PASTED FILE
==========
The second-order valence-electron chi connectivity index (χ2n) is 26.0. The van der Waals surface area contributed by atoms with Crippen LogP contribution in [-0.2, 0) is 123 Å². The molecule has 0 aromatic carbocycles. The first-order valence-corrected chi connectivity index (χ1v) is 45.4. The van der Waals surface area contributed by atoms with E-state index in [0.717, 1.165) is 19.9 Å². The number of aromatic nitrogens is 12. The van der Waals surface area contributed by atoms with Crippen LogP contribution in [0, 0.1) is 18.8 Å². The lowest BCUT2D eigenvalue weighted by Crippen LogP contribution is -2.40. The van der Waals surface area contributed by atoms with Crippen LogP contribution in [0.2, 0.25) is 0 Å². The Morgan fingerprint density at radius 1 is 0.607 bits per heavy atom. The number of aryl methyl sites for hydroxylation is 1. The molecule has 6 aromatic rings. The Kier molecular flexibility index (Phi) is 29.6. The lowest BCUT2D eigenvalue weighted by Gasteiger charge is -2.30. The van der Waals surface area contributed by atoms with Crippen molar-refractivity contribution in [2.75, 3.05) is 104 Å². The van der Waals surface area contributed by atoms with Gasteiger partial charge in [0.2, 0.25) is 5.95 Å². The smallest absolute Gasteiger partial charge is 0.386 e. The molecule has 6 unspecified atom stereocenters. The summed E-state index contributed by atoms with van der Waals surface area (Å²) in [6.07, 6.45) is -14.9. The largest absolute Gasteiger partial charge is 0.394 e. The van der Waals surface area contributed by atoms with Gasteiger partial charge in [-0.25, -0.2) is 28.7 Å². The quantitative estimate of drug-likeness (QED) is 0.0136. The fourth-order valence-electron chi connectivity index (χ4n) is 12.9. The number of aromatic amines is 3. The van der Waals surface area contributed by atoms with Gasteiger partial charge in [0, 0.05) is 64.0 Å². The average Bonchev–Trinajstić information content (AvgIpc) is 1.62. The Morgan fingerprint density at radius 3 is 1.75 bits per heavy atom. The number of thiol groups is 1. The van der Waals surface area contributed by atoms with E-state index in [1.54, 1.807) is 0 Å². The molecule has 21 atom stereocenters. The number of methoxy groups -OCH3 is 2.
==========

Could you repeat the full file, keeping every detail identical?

The second-order valence-electron chi connectivity index (χ2n) is 26.0. The van der Waals surface area contributed by atoms with Crippen LogP contribution in [-0.2, 0) is 123 Å². The molecule has 0 aromatic carbocycles. The first-order valence-corrected chi connectivity index (χ1v) is 45.4. The van der Waals surface area contributed by atoms with E-state index in [0.717, 1.165) is 19.9 Å². The number of aromatic nitrogens is 12. The van der Waals surface area contributed by atoms with Crippen LogP contribution in [0, 0.1) is 18.8 Å². The lowest BCUT2D eigenvalue weighted by Crippen LogP contribution is -2.40. The van der Waals surface area contributed by atoms with Crippen LogP contribution in [0.2, 0.25) is 0 Å². The Morgan fingerprint density at radius 1 is 0.607 bits per heavy atom. The number of aryl methyl sites for hydroxylation is 1. The molecule has 6 aromatic rings. The Kier molecular flexibility index (Phi) is 29.6. The lowest BCUT2D eigenvalue weighted by Gasteiger charge is -2.30. The van der Waals surface area contributed by atoms with Crippen molar-refractivity contribution in [2.75, 3.05) is 104 Å². The van der Waals surface area contributed by atoms with Gasteiger partial charge in [0.2, 0.25) is 5.95 Å². The smallest absolute Gasteiger partial charge is 0.386 e. The molecule has 6 unspecified atom stereocenters. The summed E-state index contributed by atoms with van der Waals surface area (Å²) in [6.07, 6.45) is -14.9. The largest absolute Gasteiger partial charge is 0.394 e. The van der Waals surface area contributed by atoms with Gasteiger partial charge in [-0.25, -0.2) is 28.7 Å². The quantitative estimate of drug-likeness (QED) is 0.0136. The fourth-order valence-electron chi connectivity index (χ4n) is 12.9. The number of aromatic amines is 3. The van der Waals surface area contributed by atoms with Gasteiger partial charge in [0, 0.05) is 64.0 Å². The average Bonchev–Trinajstić information content (AvgIpc) is 1.62. The Morgan fingerprint density at radius 3 is 1.75 bits per heavy atom. The number of thiol groups is 1. The van der Waals surface area contributed by atoms with E-state index in [1.54, 1.807) is 0 Å². The molecule has 21 atom stereocenters. The number of methoxy groups -OCH3 is 2.